If you’ve never heard of Mobvoi, I don’t blame you. The Chinese AI company was relatively quiet on the consumer electronics front until 2016 when it launched a Kickstarter for its first smartwatch: the TicWatch.

After raising a mammoth US$2.1 million (A$2.9 million) through crowdfunding, Mobvoi successfully launched the Tichwatch S (Sport) and Ticwatch E (Express) last year, followed by the Active, the Classic and the TicHome Mini.

Now, the company has released its latest wearable in the Ticwatch Pro, and we’ve taken a close look at the device to see if it’s worth your hard-earned.

The TicWatch Pro, like many Android smartwatches, has a round face with a design not dissimilar to that of a traditional watch. I see this as a good thing, given many smartwatches that go for an ultramodern design tend to look a little awkward, like a prop from an 80s sci-fi film. Mobvoi’s latest gadget looks like it belongs on your wrist, and you can choose from many digital and analogue-inspired watch faces to suit your taste.

The hybrid strap boasts a combination of leather and silicone: leather on the visible side gives it a stylish edge, while silicone on the back makes it nice and comfortable on the skin. The watch itself is a little on the chunky side, but not so much that it bothered me – within an hour or two, I barely noticed it was there between using apps and reading notifications.

With a body made of carbon fibre, high-strength nylon and stainless steel, it’s a tough watch. It’s also bolstered by a IP86 water and dust-proof rating, although the company still doesn’t recommend swimming while wearing it.

The watch face has two buttons on the right side, which are well-sized: big enough to be pressed without looking at the watch, small enough to avoid being too cumbersome. I wouldn’t mind if they gave a little more feedback watchssed, but it’s a minor complaint.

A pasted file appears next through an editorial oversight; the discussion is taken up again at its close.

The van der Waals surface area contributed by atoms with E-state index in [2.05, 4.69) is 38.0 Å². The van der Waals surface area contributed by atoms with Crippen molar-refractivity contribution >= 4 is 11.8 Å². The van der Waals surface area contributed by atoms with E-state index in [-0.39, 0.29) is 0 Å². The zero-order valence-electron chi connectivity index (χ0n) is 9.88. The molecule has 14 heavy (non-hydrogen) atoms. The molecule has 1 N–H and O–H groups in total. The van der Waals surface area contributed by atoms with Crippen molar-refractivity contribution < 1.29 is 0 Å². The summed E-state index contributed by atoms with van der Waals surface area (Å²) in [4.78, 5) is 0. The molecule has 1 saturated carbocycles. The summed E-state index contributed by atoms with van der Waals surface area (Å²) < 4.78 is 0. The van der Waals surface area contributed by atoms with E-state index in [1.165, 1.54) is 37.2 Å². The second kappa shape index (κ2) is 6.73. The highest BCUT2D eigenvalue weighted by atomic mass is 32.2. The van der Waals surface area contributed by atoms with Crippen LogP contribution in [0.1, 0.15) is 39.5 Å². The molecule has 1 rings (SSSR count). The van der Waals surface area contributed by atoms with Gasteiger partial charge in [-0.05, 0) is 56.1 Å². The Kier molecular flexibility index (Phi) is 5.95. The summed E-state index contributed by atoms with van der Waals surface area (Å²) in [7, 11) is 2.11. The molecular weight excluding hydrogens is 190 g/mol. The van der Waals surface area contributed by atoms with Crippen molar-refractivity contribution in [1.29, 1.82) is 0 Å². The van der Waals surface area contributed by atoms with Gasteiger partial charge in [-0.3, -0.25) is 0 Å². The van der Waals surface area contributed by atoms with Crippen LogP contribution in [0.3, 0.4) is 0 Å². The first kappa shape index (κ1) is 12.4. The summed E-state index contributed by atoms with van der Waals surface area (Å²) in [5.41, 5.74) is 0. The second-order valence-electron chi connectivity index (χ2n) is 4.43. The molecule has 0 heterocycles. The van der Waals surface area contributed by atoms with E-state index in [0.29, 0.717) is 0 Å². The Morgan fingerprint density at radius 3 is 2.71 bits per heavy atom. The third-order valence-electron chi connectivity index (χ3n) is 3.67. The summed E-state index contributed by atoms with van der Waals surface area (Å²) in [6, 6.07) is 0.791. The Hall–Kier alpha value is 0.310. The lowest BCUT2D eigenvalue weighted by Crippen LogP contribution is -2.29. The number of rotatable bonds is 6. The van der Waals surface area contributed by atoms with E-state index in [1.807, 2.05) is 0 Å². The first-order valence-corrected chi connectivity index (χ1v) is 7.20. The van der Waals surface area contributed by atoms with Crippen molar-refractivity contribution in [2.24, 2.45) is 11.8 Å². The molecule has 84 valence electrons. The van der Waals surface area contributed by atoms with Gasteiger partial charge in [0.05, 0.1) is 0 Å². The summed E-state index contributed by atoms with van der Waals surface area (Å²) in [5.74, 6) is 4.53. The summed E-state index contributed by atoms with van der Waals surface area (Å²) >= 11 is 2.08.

A single, double or long press of each button provides access to numerous functions that aren’t associated with the touchscreen, including powering on and off, accessing a list of apps, bringing up Google Assistant, using Google Pay, changing modes and setting a shortcut to your favourite app.

The dual display of the TicWatch Pro is one of its most distinct features. The main 400 x 400 AMOLED touchscreen display is bright, vivid and impressive on the whole, even if it can suffer in direct sunlight. This runs when the watch is in Smart Mode, which lets you tap into the full potential of the device.

But the watch also has a low-energy FSTN LCD display, which runs when the watch is in Essentials Mode. As the name suggests, Essentials Mode turns the watch into a hyper-efficient, barebones wearable with a handful of fitness features and excellent battery life – more on that later.

The TicWatch Pro comes with all the bells and whistles you’d expect on a smartwatch in 2018: virtual assistant, notifications, pedometer, heart rate monitor and apps. Nothing groundbreaking, but enough to compete with its rivals.

The device runs Wear OS by Google, which connects to the associated iOS or Android app with relative ease. Mobvoi has its own app, but it doesn’t offer much and you probably won’t find yourself using it.

What’s most intriguing about this watch is the option to switch between Smart Mode and Essentials Mode. Smart Mode is for the power user, giving you access to every feature of the device with an always-on watch face of your choosing. If you’re using maps, checking the weather, asking Google a question or doing anything else ‘smart’, this is the mode you want.